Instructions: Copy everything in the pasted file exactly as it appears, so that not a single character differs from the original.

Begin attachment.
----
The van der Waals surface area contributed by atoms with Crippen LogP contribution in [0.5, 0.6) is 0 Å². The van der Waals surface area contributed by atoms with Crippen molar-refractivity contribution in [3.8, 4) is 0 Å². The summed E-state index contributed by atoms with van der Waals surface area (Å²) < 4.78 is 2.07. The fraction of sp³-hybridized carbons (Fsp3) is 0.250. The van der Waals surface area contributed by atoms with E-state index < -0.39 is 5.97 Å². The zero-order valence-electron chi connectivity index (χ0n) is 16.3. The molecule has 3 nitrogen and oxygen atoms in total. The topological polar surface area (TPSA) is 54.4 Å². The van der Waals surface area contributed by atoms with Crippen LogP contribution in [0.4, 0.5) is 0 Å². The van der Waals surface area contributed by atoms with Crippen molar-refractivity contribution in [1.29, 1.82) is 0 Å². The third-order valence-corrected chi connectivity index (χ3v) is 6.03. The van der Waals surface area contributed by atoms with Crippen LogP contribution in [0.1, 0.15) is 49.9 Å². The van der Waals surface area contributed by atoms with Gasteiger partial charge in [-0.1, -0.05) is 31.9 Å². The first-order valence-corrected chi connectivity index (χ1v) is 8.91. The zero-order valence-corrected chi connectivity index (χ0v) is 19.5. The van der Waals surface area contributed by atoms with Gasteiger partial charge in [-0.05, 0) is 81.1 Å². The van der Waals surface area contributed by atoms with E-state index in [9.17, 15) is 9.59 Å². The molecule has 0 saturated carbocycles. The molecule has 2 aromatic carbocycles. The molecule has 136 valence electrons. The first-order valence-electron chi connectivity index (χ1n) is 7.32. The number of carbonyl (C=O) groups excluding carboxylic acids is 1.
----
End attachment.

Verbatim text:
The van der Waals surface area contributed by atoms with Crippen LogP contribution in [0.5, 0.6) is 0 Å². The van der Waals surface area contributed by atoms with Crippen molar-refractivity contribution in [3.8, 4) is 0 Å². The summed E-state index contributed by atoms with van der Waals surface area (Å²) < 4.78 is 2.07. The fraction of sp³-hybridized carbons (Fsp3) is 0.250. The van der Waals surface area contributed by atoms with E-state index < -0.39 is 5.97 Å². The zero-order valence-electron chi connectivity index (χ0n) is 16.3. The molecule has 3 nitrogen and oxygen atoms in total. The topological polar surface area (TPSA) is 54.4 Å². The van der Waals surface area contributed by atoms with Crippen LogP contribution in [0.4, 0.5) is 0 Å². The van der Waals surface area contributed by atoms with Crippen molar-refractivity contribution in [1.29, 1.82) is 0 Å². The third-order valence-corrected chi connectivity index (χ3v) is 6.03. The van der Waals surface area contributed by atoms with Crippen LogP contribution in [0.1, 0.15) is 49.9 Å². The van der Waals surface area contributed by atoms with Gasteiger partial charge in [-0.1, -0.05) is 31.9 Å². The first-order valence-corrected chi connectivity index (χ1v) is 8.91. The zero-order valence-corrected chi connectivity index (χ0v) is 19.5. The van der Waals surface area contributed by atoms with Gasteiger partial charge in [-0.05, 0) is 81.1 Å². The van der Waals surface area contributed by atoms with E-state index in [9.17, 15) is 9.59 Å². The molecule has 0 saturated carbocycles. The molecule has 2 aromatic carbocycles. The molecule has 136 valence electrons. The first-order valence-electron chi connectivity index (χ1n) is 7.32. The number of carbonyl (C=O) groups excluding carboxylic acids is 1.